But since this is a Pixar film we have excellent animation, particularly with the animation for Elinor. We have wonderful hair designs, especially with Merida’s red locks that bounce up and down as she rides on her horse. The Scottish landscape is wonderful to look at, such as whenever the characters are near water. The attention to detail is also very evident, such as the fabric in Elinor’s dress at the end of the film or the hairs on the chin of the witch.

But is Merida a Good Role Model for Children?: No.

I can see where some people would argue that because Merida is tomboyish and rides horses and shoots a bow and arrow that she’s a good role model. That doesn’t excuse her behavior in the film. Her behavior is in many ways similar to that of Ariel. In this situation, rather than being told by her father that she can’t marry a human, she’s told by her mother that she has to marry. This results in the same solution of going to a witch and asking for help. A difference is that all Merida knows is that she’ll change her fate with the spell given to her by the witch while Ariel is well aware of what she’s getting herself into with Ursula.

That said, there is a clear transformation the character undergoes during the film. All of the stronger princesses I have examined or will examine feature this characteristic. I will give the filmmakers credit for this, but for most of the film Merida feels a bit annoying and also not a very compelling character. What’s even worse is that the conflict of not wanting to be in an arranged marriage feels better handled in “Mulan 2,” and I should not be able to say that I think a plot is handled better in a direct-to-DVD Disney sequel.

As both a Pixar film and a princess movie, “Brave” fails to live up to previous standards. But you could do much worse with Pixar films and it never manages to fall to the level of “Cars 2.”

The Disney Princess Project: “The Princess and the Frog”

Come! We pucker.Previously:
Snow White and the Seven Dwarfs
Sleeping Beauty
Beauty and the Beast
Atlantis: The Lost Empire
The Little Mermaid

Disney released “The Princess and the Frog” in 2009 and it was notable for featuring the first African-American Disney Princess. There would later be some concerns from Disney because they didn’t attract enough boys to a film with the word “Princess” in the title and it didn’t receive the warm welcome that “Tangled” received a year later. It seems to me that “The Princess and the Frog” is actually an underrated film and deserves a place among the great Disney films.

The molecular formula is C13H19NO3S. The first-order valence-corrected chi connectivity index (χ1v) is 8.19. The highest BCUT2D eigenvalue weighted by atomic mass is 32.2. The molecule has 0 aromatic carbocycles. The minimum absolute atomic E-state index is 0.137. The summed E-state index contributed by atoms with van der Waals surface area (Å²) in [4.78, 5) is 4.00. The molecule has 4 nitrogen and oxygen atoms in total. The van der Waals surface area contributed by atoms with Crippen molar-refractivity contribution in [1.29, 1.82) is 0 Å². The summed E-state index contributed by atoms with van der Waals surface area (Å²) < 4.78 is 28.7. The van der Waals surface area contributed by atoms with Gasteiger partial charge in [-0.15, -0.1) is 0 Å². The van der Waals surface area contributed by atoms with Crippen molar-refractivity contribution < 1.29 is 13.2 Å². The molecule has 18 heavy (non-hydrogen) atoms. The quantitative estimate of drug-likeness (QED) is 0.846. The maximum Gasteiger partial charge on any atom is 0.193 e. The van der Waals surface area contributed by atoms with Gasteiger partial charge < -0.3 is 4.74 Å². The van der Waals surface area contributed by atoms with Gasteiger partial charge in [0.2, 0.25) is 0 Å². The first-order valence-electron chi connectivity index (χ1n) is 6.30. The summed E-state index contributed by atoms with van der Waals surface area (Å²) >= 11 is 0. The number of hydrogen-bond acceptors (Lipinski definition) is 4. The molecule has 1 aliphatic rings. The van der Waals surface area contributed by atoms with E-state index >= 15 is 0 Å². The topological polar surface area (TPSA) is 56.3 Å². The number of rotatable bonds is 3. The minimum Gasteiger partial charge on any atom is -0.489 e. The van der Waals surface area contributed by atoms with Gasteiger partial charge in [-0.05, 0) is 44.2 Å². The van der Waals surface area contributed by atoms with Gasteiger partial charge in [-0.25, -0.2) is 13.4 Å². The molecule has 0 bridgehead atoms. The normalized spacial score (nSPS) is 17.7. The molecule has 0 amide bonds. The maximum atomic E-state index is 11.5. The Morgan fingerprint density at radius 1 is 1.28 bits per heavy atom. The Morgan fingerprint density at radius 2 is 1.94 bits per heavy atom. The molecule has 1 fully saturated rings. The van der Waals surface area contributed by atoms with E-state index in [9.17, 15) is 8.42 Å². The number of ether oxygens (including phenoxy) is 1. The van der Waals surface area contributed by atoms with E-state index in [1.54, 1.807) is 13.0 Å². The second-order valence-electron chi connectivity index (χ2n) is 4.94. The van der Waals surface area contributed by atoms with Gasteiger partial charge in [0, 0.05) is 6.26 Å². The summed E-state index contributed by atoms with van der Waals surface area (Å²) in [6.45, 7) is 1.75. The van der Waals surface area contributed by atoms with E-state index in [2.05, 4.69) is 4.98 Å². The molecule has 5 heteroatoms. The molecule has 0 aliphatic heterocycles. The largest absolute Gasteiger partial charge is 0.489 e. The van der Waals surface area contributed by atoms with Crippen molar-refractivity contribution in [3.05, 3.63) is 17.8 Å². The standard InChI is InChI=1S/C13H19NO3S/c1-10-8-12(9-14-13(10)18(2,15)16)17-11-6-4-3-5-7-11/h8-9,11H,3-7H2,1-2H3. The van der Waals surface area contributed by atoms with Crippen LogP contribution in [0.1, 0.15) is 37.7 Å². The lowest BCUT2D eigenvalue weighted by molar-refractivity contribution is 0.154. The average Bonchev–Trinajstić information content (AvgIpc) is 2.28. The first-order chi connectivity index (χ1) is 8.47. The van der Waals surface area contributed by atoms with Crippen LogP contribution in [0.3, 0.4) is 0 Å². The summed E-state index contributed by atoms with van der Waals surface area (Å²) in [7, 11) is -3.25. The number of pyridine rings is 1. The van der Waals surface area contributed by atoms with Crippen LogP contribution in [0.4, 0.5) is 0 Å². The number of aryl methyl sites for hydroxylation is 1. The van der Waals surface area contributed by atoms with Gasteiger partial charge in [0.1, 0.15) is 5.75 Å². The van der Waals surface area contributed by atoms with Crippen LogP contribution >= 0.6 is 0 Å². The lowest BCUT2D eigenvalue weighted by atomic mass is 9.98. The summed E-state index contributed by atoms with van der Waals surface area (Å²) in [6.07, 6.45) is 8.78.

The film follows Tiana (Anika Noni Rose), a young woman in New Orleans who wants to open a restaurant, fulfilling the dream of both her and her dad (Terrence Howard). Tiana is a hard worker and finally earns the money, but fails to secure the restaurant after being outbid. At the same time Prince Naveen (Bruno Campos) has arrived in New Orleans, completely broke. He is going to stay with the fabulously wealthy “Big Daddy” La Bouff (John Goodman) and his daughter Charlotte (Jennifer Cody), who would love to marry a prince. Naveen ends up tangled up with Dr. Facilier (Keith David, who should really do more animated Disney movies), a voodoo witch doctor who transforms the prince into a frog. Facilier also transforms Naveen’s valet Lawrence (Peter Bartlett) into Naveen, which is part of Facilier’s plan to take over New Orleans.

At the costume ball the La Bouff’s hold, Tiana meets Naveen in frog form and after much cajoling from the prince, she kisses him. This results in Tiana being transformed into a frog and the two are chased off into the Bayou. While there they meet a trumpet-playing alligator named Louis (Michael-Leon Wooley) and a firefly named Ray (Jim Cummings) who can help them find Mama Odie (Jenifer Lewis). The two hope that Mama Odie can transform them back into humans, but they get deeper help from Mama Odie.

“The Princess and the Frog” paints a portrait of New Orleans that isn’t completely whitewashed. The viewers are shown the stark contrast between where the La Bouff’s live and where Tiana and her family live. The La Bouff’s live in a grand New Orleans mansion surrounded by other grand New Orleans mansions. Tiana’s family lives in a tiny run-down bungalow surrounded by similar buildings, all of which are occupied by blacks. The film could have portrayed New Orleans as a place where whites and blacks lived in harmony everywhere, but it shows us a socioeconomic and racial difference in where the characters live.